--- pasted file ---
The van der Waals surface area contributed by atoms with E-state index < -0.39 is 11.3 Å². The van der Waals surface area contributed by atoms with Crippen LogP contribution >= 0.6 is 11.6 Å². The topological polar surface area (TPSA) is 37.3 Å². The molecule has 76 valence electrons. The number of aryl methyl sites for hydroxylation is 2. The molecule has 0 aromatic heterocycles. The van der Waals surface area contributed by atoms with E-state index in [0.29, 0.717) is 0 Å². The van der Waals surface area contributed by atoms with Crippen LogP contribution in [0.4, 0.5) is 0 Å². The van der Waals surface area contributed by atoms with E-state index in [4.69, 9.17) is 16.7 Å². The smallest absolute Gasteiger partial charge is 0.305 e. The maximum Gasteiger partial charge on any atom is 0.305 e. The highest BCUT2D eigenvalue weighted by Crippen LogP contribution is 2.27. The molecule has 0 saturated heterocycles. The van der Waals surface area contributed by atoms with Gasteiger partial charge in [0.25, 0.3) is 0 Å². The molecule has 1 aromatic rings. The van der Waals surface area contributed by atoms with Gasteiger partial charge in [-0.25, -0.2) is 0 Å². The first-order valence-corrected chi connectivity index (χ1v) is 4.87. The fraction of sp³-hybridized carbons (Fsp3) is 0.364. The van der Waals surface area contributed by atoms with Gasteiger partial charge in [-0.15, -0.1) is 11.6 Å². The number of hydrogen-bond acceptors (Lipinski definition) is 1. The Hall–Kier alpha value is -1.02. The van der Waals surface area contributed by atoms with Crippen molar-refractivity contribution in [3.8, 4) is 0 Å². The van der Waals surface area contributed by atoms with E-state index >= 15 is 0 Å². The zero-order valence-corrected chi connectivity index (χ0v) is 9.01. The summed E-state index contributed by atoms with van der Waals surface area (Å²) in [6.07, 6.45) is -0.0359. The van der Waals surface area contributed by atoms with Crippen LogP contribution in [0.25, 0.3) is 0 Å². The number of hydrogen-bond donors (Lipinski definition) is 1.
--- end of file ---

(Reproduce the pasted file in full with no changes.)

The van der Waals surface area contributed by atoms with E-state index < -0.39 is 11.3 Å². The van der Waals surface area contributed by atoms with Crippen LogP contribution >= 0.6 is 11.6 Å². The topological polar surface area (TPSA) is 37.3 Å². The molecule has 76 valence electrons. The number of aryl methyl sites for hydroxylation is 2. The molecule has 0 aromatic heterocycles. The van der Waals surface area contributed by atoms with E-state index in [0.29, 0.717) is 0 Å². The van der Waals surface area contributed by atoms with Crippen LogP contribution in [0.4, 0.5) is 0 Å². The van der Waals surface area contributed by atoms with E-state index in [4.69, 9.17) is 16.7 Å². The smallest absolute Gasteiger partial charge is 0.305 e. The maximum Gasteiger partial charge on any atom is 0.305 e. The highest BCUT2D eigenvalue weighted by Crippen LogP contribution is 2.27. The molecule has 0 saturated heterocycles. The van der Waals surface area contributed by atoms with Gasteiger partial charge in [0.25, 0.3) is 0 Å². The molecule has 1 aromatic rings. The van der Waals surface area contributed by atoms with Gasteiger partial charge in [-0.25, -0.2) is 0 Å². The first-order valence-corrected chi connectivity index (χ1v) is 4.87. The fraction of sp³-hybridized carbons (Fsp3) is 0.364. The van der Waals surface area contributed by atoms with Gasteiger partial charge in [-0.15, -0.1) is 11.6 Å². The number of hydrogen-bond acceptors (Lipinski definition) is 1. The Hall–Kier alpha value is -1.02. The van der Waals surface area contributed by atoms with Crippen molar-refractivity contribution in [3.8, 4) is 0 Å². The van der Waals surface area contributed by atoms with E-state index >= 15 is 0 Å². The zero-order valence-corrected chi connectivity index (χ0v) is 9.01. The summed E-state index contributed by atoms with van der Waals surface area (Å²) in [6.07, 6.45) is -0.0359. The van der Waals surface area contributed by atoms with Crippen LogP contribution in [0.25, 0.3) is 0 Å². The number of hydrogen-bond donors (Lipinski definition) is 1.